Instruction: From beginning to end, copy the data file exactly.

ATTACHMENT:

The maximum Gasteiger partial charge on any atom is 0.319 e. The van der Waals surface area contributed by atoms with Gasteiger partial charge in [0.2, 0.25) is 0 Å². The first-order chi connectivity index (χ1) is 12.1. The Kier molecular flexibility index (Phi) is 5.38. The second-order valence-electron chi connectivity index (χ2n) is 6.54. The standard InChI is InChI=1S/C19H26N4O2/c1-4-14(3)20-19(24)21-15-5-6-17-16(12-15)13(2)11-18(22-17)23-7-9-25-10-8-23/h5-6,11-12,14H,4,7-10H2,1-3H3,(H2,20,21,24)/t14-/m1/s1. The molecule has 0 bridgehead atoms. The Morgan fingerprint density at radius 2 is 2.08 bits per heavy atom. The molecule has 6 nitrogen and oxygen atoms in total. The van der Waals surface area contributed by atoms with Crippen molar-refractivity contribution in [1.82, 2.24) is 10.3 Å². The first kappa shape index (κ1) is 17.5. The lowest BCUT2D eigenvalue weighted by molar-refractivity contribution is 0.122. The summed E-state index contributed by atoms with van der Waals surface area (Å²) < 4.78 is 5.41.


The maximum Gasteiger partial charge on any atom is 0.319 e. The van der Waals surface area contributed by atoms with Gasteiger partial charge in [0.2, 0.25) is 0 Å². The first-order chi connectivity index (χ1) is 12.1. The Kier molecular flexibility index (Phi) is 5.38. The second-order valence-electron chi connectivity index (χ2n) is 6.54. The standard InChI is InChI=1S/C19H26N4O2/c1-4-14(3)20-19(24)21-15-5-6-17-16(12-15)13(2)11-18(22-17)23-7-9-25-10-8-23/h5-6,11-12,14H,4,7-10H2,1-3H3,(H2,20,21,24)/t14-/m1/s1. The molecule has 0 bridgehead atoms. The Morgan fingerprint density at radius 2 is 2.08 bits per heavy atom. The molecule has 6 nitrogen and oxygen atoms in total. The van der Waals surface area contributed by atoms with Crippen molar-refractivity contribution in [1.82, 2.24) is 10.3 Å². The first kappa shape index (κ1) is 17.5. The lowest BCUT2D eigenvalue weighted by molar-refractivity contribution is 0.122. The summed E-state index contributed by atoms with van der Waals surface area (Å²) < 4.78 is 5.41.